# Sample size when calculating confidence interval

Hi, I’m so confused about the sample size when we refer to the term confidence interval

In this slide, sample size n = 1, I understand that to get the right plot we just need to take more samples, right? (because n=1, so mean of the sample is the value of this sample)

In case, sample size n = 10, does it mean, in each line, the blue dot is the mean of 10 samples? Therefore, if we need many lines as in the image, for example 20 lines, then we need to take 200 samples (10 for each line). Is it correct?

Hi @hiddenpieces. Yes, each blue dot in that image would be the mean of the sample which is just the single sample value, since n = 1. The horizontal bars around each blue dot are the confidence intervals for each sample. For sample size n = 1, the standard deviation is 0, so each bar on the plot would be the same size.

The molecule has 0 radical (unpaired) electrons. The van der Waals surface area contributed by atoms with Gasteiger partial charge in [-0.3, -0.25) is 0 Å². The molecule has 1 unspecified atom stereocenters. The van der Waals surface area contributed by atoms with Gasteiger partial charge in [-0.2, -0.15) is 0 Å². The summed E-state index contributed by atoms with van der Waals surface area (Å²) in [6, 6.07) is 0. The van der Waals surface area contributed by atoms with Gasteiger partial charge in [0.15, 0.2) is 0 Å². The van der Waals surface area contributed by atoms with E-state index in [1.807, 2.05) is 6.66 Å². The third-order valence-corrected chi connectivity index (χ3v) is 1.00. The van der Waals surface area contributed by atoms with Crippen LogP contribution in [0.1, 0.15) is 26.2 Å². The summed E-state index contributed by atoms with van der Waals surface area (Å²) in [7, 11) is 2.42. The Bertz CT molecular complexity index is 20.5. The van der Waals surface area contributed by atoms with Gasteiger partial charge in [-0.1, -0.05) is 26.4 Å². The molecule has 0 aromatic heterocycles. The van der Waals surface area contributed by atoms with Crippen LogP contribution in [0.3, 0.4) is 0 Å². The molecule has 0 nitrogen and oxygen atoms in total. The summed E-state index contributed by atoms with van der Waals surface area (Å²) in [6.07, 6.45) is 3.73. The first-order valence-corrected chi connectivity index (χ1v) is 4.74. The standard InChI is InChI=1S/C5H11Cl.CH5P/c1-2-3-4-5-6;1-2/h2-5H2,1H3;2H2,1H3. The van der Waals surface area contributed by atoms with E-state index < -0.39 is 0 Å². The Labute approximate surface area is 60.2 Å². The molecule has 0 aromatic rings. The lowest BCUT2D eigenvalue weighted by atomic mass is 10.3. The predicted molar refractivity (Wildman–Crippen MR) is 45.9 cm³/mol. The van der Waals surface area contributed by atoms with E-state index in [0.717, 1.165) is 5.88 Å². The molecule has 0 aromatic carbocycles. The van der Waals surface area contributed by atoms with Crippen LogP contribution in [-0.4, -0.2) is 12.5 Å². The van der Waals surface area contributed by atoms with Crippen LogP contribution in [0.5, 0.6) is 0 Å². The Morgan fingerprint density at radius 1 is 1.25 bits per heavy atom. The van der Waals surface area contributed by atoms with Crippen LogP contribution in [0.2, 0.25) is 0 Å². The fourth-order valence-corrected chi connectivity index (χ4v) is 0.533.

When you have a sample size of n = 10 as you mentioned, the blue dot in the center of that sample’s confidence interval can be seen as the mean of all n values. However, do note that the confidence intervals can appear differently than what’s shown in the image because they depend on the data’s standard deviation.

Also, if you create larger sample sizes, you might start to see the means get closer to the population mean. For instance, if you took a single sample of size 200 and drew the confidence interval for that, the mean would be fairly close to the population mean \mu. When the sample sizes are larger you might not see as many red lines that don’t overlap the population mean.

Hope this helps!

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